However, on the subject of that one escort mission, I should mention something; I had no idea what I was really doing. I will admit to part of this being that I had not read the entirety of the helping tips. At the same time, I cannot justify myself being the only reason as to not fully understanding the game when the game throws about two dozen walls of text within the first two minutes of playing. Right off the bat about three to four help tips popped up the second after my first galaxy was done being created. Despite what the games of the NES-era did, games like this should not be taught through the equivalent of in-game manuals. I’m annoyed about this because this game could appeal to more than just hardcore RPG fans that really like reactive worlds; the heart of the gameplay is that of a free-roam 2D space shooter, and by using that promise people could be reeled into a new experience that they may actually enjoy. But when your explanations are hard to sit through and almost frightening in a way, you cannot expect somebody to be reeled into the other aspects of the game before deciding to leave. As for a suggestion on how to fix this, I do recommend the developers of Drox Operative, Soldak Entertainment, to implement some sort of tutorial area that shows the player a short description of the most necessary action of gameplay (how to move), lets the player experiment with how to perform the action in the game, and then moves onto giving the player a short description of the second most necessary action to perform during gameplay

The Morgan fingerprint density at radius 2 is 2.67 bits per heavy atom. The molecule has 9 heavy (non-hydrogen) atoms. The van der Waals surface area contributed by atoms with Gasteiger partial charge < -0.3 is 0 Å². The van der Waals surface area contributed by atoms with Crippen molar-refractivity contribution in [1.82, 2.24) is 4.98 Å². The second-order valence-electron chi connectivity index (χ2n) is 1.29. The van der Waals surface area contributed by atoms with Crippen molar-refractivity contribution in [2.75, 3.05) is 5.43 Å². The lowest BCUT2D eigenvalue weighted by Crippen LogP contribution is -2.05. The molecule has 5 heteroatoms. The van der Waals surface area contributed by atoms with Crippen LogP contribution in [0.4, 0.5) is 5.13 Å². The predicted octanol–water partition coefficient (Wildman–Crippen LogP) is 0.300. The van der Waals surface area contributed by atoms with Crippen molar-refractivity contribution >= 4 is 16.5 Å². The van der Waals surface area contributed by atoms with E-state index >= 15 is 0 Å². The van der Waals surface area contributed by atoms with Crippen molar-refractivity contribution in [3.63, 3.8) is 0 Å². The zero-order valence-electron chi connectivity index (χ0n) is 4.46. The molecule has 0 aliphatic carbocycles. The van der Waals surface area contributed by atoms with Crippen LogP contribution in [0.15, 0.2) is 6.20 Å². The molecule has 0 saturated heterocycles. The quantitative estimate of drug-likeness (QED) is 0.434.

Moving on from that monster of a paragraph, I have yet to mention the relations aspect of Drox Operative. Each race has a specific relation to all Drox operatives within a galaxy (By the way, the game has multiplayer. This why I am replacing ‘You’ with ‘Drox operatives’ in this case). By doing quests for one race, Drox operatives can increase their relationship with that race. Increasing a relationship with a race is beneficial to Drox operatives, as it entails lower buying prices from that race’s planets, cheaper warp-gate usage prices, and greater chances that the race will agree to any peace treaties Drox operatives propose. However, selectively catering to one race will decrease the relationships of the races considered enemies to that singular race. If Drox operatives are very centered on doing the bidding of one race, the other races may end up declaring war on all Drox operatives because they happen to be the friends of the races’ enemies. Throw in options for espionage and propaganda into the mix and the game has a several different approaches as to completing the ultimate goal of siding with the race that takes over the universe. Should Drox operatives stick to one race and attempt to destroy other races through propaganda or should they drift to whoever happens to have the bigger wallet and spy on the races that trust the operatives enough to relax their security? It is an open-ended system that really tops off the entirety of the living world aspect of the game.